Hip-Hop is the modern day rock ‘n’ roll, and this album’s niche is analogous to that filled by space rock in the late 60’s. Crisp, smooth, and punchy, Strange Journey: Volume III delivers a fresh smattering of catchy tunes best served while cruising in your vehicle of choice. The breezy ambiance set by the grandiose and spacey production contributes greatly to the easy flow of the record, and the continuity found here is without fail; you may actually feel as if you’re floating through space’s void in that classic ride pictured above. The flow of the verses found here is a nice complement to the albums aforementioned general flow. As always with any hip-hop album worth listening to, the lyrics here have more depth than materialistic emphasis on property and substance, touching on everything from the existential problems of deep space to those found in human romance. These punninlynguists are indeed quite the cunning lynguists, and this shines through most profoundly on the fantastic semi-autobiographical oral history of physical music and hip-hop itself “The Format,” if there’s one track to be heard here its this one. If you want to continue the ride out of order, “Innerspace,” “Dying Breed,” “Guide You through Shadows,” and the killer closer “Urutora Kaiju” are your best bets. Apart from the ideal action of playing the record straight through.

9. The Doppelgangaz – Peace Kehd

Basic CMYK

“Hello boys and girls. This is Uncle Dick; let’s all take a trip to Mr. Smarry’s garden.” – Peace In

The calm and soothing instrumental intro of “Peace In” is parametrically opposed to the songs that follow, as evidenced by the explosions, machine-gun fire, and tortured animal wails that draw it to a close. This is music for drifters, made by the second most cunning (not to mention up-and-coming) duo in hip-hop. Matter Ov Fact cooks the beats while EP spits the verses, and both keep their department looking and smelling fresh. The beats are the clear high mark of the album, always smooth and chugging along with an inventive sound that conveys the beautiful grittiness of life, but the poetic lyrics are just as effective in their own right. I say that “Peace In” is parametrically opposed to the rest of the tracks here as opposed to diametrically opposed (get it?) because the production’s sound is quite similar but the mood conveyed by the lyrical music can be quite dark at times (see “Holla x2″), or rather a satisfactory evaluation of the doppel-lifestyle as in “Live Rugged.” Either way, The Doppelgangaz have crafted an enjoyable album with an original take on hip-hop music that earns the 6 spot on this list. Apart from the other two highlights listed, “What’s Your 20″ and “Fall Thru” are selected outtakes for your personal enjoyment. Let’s continue.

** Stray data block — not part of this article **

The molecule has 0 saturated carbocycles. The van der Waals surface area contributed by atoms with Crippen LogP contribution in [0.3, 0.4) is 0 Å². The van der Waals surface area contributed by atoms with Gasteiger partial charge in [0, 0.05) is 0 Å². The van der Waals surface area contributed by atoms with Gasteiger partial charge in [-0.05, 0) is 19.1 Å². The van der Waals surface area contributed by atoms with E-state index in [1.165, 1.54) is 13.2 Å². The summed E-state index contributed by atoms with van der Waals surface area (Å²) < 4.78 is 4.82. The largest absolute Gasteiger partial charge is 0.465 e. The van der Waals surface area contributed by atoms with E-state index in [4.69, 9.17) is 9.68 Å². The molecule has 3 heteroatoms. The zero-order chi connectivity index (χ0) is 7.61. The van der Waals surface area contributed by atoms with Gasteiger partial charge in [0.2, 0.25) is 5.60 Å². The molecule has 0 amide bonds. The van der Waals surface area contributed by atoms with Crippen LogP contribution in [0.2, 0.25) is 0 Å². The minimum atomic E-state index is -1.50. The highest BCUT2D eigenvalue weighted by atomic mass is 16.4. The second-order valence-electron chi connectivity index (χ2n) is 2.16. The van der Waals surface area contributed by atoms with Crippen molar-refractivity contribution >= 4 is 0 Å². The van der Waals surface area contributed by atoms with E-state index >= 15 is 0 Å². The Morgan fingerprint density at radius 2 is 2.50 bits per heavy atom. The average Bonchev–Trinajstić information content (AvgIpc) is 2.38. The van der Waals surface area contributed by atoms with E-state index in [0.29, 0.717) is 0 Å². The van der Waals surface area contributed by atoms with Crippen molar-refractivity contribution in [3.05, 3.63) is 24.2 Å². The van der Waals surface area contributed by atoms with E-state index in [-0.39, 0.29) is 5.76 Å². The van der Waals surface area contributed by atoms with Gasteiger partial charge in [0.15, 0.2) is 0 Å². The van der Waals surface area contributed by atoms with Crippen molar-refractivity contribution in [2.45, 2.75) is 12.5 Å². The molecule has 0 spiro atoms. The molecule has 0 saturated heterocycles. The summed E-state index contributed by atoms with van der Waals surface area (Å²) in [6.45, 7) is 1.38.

10. Issue – Liquid Wisdom
liquid wisdom

Here’s a prime example of some obscure, atypical, yet unique and fascinatingly enjoyable hip-hop album from the rather passive scene of the San Francisco Bay Area – Vallejo specifically. Issue is the son of professional SF-area rhyme-hustler E-40, but his music is far too distanced from that of his father’s to even draw a comparison. This album carries a laid-back vibe that makes for easy and pensive listening. Breezy like the wind over the plains behind our masked rapper (no, that’s not MF Doom), the production here is lush and sparkling. A large amount of the album’s lyrical focus centers around tea, an unusual concept but also one that separates him from the pack a bit. Straddling the boundary between drinking a hot tea in a Japanese pagoda deep inside Golden Gate Park and driving an expensive sports car through the affluent neighborhoods on the north side of the San Francisco Bay, sometimes Liquid Wisdom decides to buy a plane ticket to Europe just to explore the various locales over there. The point is, this album is unusual (weird? perhaps, depending on you) but being unlike anything else you’ve heard from 2014 doesn’t detract from its quality. It’s hard to really get a comprehensive feel for the way this album sounds, but its definitely more hip-hop (art) than rap, and probably fairly inaccessible for a bulk of traditional hip-hop listeners. Not that that matters. The pop number “Livin’ on a Dream,” presents a convincing case for the best track here, but “Ten Monks,” “How I’m Feelin’,” “Look Into My Mind,” and closer “Seeing Diamonds,” present equally strong competitors.

Superintendent of SACS Top Albums of 2014

Written by The Point 91fm. Posted in Lists, Music

Dr. Downs, Superintendent of SACS shared his top 10 albums of the year with WCYT.

(in no particular order)

Lucinda Williams Down Where the Spirit Meets the Bone
Ryan Adams Ryan Adams
Sturgill Simpson Metamodern Sounds in County Music
War on Drugs Lost in the Dream
Old Crow Medicine Show Remedy
Bruce Springsteen High Hopes
First Aid Kit Stay Gold
Old 97’s Most Messed Up
Hard Working Americans Hard Working Americans
Tweedy Sukierae